This past week I was privileged to publish a column in New York Magazine that Mark Bittman and I wrote together over a span of weeks. The editors, who did a great job with it, told readers that it answered every last question about diet and health. Extensive though it is, that obviously can’t quite be true, and isn’t.
Such are the wages of exaggerated claims that nutrition writer Michael Moss sent me an obscure question, via Twitter, that we certainly hadn’t answered, having something to do with left-over apple pie for breakfast. So, there are unanswered questions, and apparently, we will need to publish a part two!
But part one was fairly comprehensive on its own, covering questions about foods and nutrients, ingredients and food preparation, dietary patterns and units of measure. The main point of this column is that while Mark and I did not answer every imaginable question, we did answer every question the editors threw at us, with relative ease, and considerable confidence.
We are not, in other words, remotely clueless about the basic care and feeding of Homo sapiens. And by “we,” I do not mean Mark and I- I mean all of us. The basic truths about eating well, for those who haven’t found them, are hiding in plain sight.
There is a theme that binds them all together, never better articulated than by Michael Pollan: eat food, not too much, mostly plants. On a prior occasion, I was privileged to visit that theme in a column with Frank Hu, now chair of the nutrition department at the Harvard School of Public Health. We simply said “wholesome foods in sensible combinations,” because the “not too much” part tends to take care of itself when you get the foods right. Among the many virtues of genuinely wholesome, minimally processed, mostly-plant-based diets is that they fill us up on many fewer calories than the prevailing modern diets of foods willfully engineered to do the opposite. As a result, quality is the best way to manage quantity; “not too much” is a by-product of getting the foods right.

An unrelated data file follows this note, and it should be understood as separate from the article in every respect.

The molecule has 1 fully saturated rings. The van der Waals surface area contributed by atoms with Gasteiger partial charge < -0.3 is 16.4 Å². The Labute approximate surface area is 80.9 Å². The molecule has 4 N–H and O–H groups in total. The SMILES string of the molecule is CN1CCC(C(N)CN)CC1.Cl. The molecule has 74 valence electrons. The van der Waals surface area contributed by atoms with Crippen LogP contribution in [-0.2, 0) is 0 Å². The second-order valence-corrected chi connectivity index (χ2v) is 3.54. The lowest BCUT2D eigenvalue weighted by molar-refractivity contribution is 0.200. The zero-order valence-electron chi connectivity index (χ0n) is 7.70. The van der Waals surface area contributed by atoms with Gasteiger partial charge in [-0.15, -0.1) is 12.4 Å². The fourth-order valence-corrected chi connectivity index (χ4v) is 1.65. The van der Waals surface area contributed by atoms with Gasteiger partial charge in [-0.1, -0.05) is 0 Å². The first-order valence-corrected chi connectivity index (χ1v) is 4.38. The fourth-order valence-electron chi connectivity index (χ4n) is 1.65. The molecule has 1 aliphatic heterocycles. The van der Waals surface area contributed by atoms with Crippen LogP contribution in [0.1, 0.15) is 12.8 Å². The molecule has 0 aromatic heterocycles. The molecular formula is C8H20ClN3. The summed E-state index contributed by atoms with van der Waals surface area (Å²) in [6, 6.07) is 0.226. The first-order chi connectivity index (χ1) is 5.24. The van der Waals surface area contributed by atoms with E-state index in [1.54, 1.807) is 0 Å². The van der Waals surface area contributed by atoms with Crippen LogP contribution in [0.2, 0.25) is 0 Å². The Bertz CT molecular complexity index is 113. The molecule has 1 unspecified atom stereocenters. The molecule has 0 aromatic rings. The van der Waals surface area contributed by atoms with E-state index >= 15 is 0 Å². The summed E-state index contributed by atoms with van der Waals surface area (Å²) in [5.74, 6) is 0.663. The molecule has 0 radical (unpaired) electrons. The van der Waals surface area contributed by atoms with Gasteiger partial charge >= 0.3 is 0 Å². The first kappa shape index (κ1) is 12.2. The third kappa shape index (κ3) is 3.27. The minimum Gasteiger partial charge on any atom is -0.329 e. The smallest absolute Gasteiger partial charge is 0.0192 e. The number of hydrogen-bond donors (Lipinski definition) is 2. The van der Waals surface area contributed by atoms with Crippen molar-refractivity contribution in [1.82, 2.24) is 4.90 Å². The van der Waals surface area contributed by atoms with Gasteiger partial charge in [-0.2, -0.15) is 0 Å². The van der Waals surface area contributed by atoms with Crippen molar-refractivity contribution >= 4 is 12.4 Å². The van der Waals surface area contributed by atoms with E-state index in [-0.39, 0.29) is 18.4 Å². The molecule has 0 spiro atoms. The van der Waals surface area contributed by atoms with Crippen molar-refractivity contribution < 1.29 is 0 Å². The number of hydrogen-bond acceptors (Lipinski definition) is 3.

As for the details, they follow logically. Calories count, but you don’t need to count them. Nutrients matter, but the important matter is the foods you choose. Get those right, and the nutrients tend to take care of themselves. Focus on nutrients rather than foods, and there is, it seems, nearly no end to the ways to eat badly. Americans, alas, seem committed to exploring them all.
Good diets are made up mostly of vegetables, fruits, beans, legumes, whole grains, nuts, seeds, and plain water for thirst, pretty much everywhere and every time. There are, clearly, wide variations on this general theme: diets that include or exclude some dairy or eggs, some meat or poultry, some fish and seafood; diets that are lower or higher in carbohydrate or fat. For human health outcomes over a lifetime, we have the evidence to say that the theme is essential; we do not have the evidence to say that any one variant is decisively best. That said, there are outcomes other than human health that matter as much, such as the decency with which we treat our fellow creatures, and the fate of the planet. All together, these make a compelling case for plant-food-exclusive diets, or very close approximations.